The South African economy grew more than expected at the end of last year as agriculture and trade recovered, data showed yesterday – boosting its chances of avoiding a potentially debilitating credit ratings downgrade.
The easing of a drought boosted the above-forecast rise in GDP in the fourth quarter.
However, economists said Cyril Ramaphosa’s election as leader of the ANC late in the quarter, and as president last month, had raised expectations that the country would make economic reforms and possibly keep its last investment grade rating.
The economy grew 3.1% in the fourth quarter compared with the previous quarter – putting growth for the year at 1.3%. It beat the Treasury’s and other forecasts. Compared with a year earlier‚ gross domestic product increased 1.5% in the fourth quarter of last year. The Treasury had expected growth of 1%.
The largest positive growth contributor was the remarkable recovery in the agriculture‚ forestry and fisheries sector‚ which rose 37.5% and contributed 0.8 of a percentage point to GDP growth.
The trade‚ catering and accommodation industry grew 4.8% and contributed 0.6 of a percentage point.
The primary sector (which includes agriculture and mining) increased by 4.9%‚ the secondary sector (manufacturing‚ electricity and construction) grew by 3.1% and the tertiary sector (trade‚ transport‚ finance‚ government and personal services) grew by 2.7% compared with the third quarter.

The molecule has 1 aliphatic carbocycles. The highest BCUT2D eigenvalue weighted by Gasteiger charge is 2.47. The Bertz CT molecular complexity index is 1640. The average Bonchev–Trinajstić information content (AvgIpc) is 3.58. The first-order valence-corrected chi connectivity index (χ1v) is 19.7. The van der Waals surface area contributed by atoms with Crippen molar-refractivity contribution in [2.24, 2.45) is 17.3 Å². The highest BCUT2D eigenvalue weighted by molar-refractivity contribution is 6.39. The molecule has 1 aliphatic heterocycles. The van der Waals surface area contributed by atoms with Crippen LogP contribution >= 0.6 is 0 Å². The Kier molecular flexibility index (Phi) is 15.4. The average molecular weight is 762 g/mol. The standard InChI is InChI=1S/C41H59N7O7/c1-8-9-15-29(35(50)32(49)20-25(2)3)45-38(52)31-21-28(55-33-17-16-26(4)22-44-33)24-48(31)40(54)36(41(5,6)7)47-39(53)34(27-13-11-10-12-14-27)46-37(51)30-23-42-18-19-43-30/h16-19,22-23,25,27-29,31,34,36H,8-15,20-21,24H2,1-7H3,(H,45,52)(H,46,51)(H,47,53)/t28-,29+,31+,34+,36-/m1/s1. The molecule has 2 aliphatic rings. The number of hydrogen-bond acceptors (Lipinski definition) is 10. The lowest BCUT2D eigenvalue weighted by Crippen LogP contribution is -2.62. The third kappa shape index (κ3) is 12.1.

This signals that the country’s economy is poised for a recovery.
It is a vast improvement on the dismal 0.3% GDP growth achieved in 2016 but still remains weak by the country’s historic standards.
In the third quarter‚ the economy grew by 2% quarter on quarter‚ demonstrating a resilience that suggested it was in better shape than most economists had previously thought.
Expenditure on real GDP increased by 3.1% in the fourth quarter of last year, while final consumption expenditure by general government grew by 1.3%.
The Treasury is forecasting growth to rise to 1.5% this year on political and policy certainty‚ renewed confidence and rising private fixed investment.
Finance Minister Nhlanhla Nene said on Monday it was likely the growth forecasts would be revised upwards due to improved confidence.
Growth for 2016 was revised up to 0.6% from 0.3%. Third-quarter GDP growth last year was revised higher‚ from 2% to 2.3%.
The revisions indicate that South Africa was not actually plunged into a recession last year. A recession is based on two consecutive quarters of negative growth.